Extreme views regarding the use of metaphysical or religious expressions such as ‘God’ ‘Absolute’ or ‘Brahman’ exist in Philosophy, with some philosophers claiming that they are as meaningful as ‘John’ or ‘The present Prime Minister of New Zealand,’ a prominent philosopher has said.
Dr Jaysankar Lal Shaw, Professor of Philosophy at the Wellington based University of Victoria said that many other philosophers who follow the manifesto of the 20th Century Logical Positivists would consider such views as meaningless or gibberish.
He was speaking at the launch of his book ‘Identity & Meaning: An Inter-Disciplinary Perspective’ at the Kelburn Campus on April 23.
Expounding the concept and practice of ‘Identity & Meaning,’ it comprises contributions of 20 scholars representing 16 disciplines.
According to Professor Shaw, the Book, stated to be unique in the history of Victoria University, discusses various aspects of linguistic meaning and its use in Psychology, Religion, Sociology and Art.
Michael Hemmingsen, a PhD student at the McMaster University of Canada has edited the Book.
“It emphasises how behaviours or attitudes of individuals are related to meaning addresses whether identity depends on gender, class or culture, and how identity is formed, including the identity of a city or a nation,” he said.
‘Identity and Meaning’ underscores creativity in art, music and culture, stressing on distinctiveness for the interpretation of identity for a culture or nation.
Professor Shaw said that the Book encourages discussion and provides scope for disagreement over an opinion or thesis put forward by leading philosophers or artists.
“With 18 papers dealing with ‘Identity & Meaning’ from Marxian, non-Marxian, classical, modern, post-modern and Eastern points of view, this book will broaden the horizon or the perspective of contemporary scholars of different countries. It presents a holistic picture of diverse thoughts and cultures without abandoning the distinctiveness of their contributions. A multidimensional approach to problems of Philosophy is unique, bridging the gap between East and West, North and South,” he said.
The articles also contain authoritative expositions of the views of leading thinkers such as Michel Foucault, Jean Baudrillard, Jaques Lacan, Maurice Merleau-Ponty, Ando Shoeki, Jurgen Habermas, Roland Barthes, Henri Lefebvre, Theodor Adorno, Jean-Paul Sartre and Noam Chomsky.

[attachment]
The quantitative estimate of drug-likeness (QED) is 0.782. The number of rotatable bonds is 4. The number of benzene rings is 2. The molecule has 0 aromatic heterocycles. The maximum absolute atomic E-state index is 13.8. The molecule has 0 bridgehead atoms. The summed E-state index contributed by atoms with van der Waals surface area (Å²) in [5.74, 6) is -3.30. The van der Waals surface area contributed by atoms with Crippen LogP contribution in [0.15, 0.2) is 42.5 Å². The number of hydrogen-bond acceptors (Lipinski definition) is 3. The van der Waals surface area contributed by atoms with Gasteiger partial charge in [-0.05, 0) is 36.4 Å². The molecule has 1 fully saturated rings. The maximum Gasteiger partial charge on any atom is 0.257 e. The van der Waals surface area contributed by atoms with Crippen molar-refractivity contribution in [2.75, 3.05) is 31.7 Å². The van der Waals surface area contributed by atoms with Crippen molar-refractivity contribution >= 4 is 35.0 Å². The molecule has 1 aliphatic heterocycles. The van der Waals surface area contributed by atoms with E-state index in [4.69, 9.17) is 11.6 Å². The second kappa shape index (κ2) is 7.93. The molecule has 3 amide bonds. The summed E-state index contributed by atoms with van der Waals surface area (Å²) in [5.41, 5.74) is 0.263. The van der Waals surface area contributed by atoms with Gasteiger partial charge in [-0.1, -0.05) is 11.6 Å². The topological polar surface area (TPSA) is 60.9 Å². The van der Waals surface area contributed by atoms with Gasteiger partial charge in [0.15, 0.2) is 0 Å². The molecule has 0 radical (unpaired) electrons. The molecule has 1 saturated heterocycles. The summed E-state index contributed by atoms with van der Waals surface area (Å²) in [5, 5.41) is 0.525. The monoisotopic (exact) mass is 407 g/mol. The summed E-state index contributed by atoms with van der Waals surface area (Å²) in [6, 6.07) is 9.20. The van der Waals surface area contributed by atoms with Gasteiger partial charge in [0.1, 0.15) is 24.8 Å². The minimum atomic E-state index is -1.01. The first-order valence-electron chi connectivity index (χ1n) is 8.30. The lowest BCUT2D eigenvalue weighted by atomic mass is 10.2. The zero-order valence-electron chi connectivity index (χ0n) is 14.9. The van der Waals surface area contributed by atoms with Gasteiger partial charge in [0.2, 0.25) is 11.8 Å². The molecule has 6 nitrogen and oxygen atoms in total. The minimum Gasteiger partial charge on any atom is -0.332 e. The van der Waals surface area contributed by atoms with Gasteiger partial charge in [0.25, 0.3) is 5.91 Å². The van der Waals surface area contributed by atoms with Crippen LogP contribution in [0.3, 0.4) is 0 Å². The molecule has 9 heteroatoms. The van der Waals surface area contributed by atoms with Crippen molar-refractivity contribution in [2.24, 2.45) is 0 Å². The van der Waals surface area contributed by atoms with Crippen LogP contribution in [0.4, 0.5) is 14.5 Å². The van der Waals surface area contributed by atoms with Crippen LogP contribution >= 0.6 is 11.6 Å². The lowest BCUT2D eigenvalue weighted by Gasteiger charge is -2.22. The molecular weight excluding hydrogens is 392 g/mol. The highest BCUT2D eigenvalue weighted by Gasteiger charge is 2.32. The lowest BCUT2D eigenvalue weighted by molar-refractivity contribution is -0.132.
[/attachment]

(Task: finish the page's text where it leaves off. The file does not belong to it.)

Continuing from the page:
The Book also carries divergent views on the role of identity at individual, social and national levels to encourage continuity of philosophical debate, psychological research, and the application of theories to social sciences and politics.
“Approaching the issue of meaning from the perspective of philosophy of language and culture (East and West), the Book introduces the distinction between etymological, conventional, causal, deep-structure, metaphorical, and suggestive levels of meaning. This explains how we can reconcile conflicting perspectives, whilst avoiding extreme positions in discussion on Meaning,” Professor Shaw said.
Among those present at the launch were Wellington Mayor Celia Wade-Brown, Indian High Commissioner Ravi Thapar, Members of Parliament Dr Rajen Prasad and Paul Foster-Bell, Councillor Paul Eagle and former Councillor Bryan Pepperell.
From the very dawn of civilisation, thinkers and scholars all over the world have been concerned with the nature of identity and meaning.
The Society for Philosophy and Culture, which is marking its 10th anniversary, sponsored the launch. Its President Reece Baker and Cultural Secretary Piripi Whaanga both former students of Professor Shaw, spoke of their pedagogue’s strengths as a teacher and person, saying that he is known for patience, scholarship and compassion.
Further details regarding the Book and its purchase can be obtained from Professor Jay Shaw on (04) 4721000 (Extension 8936); (04) 4764975; 022-0955717 Email: firstname.lastname@example.org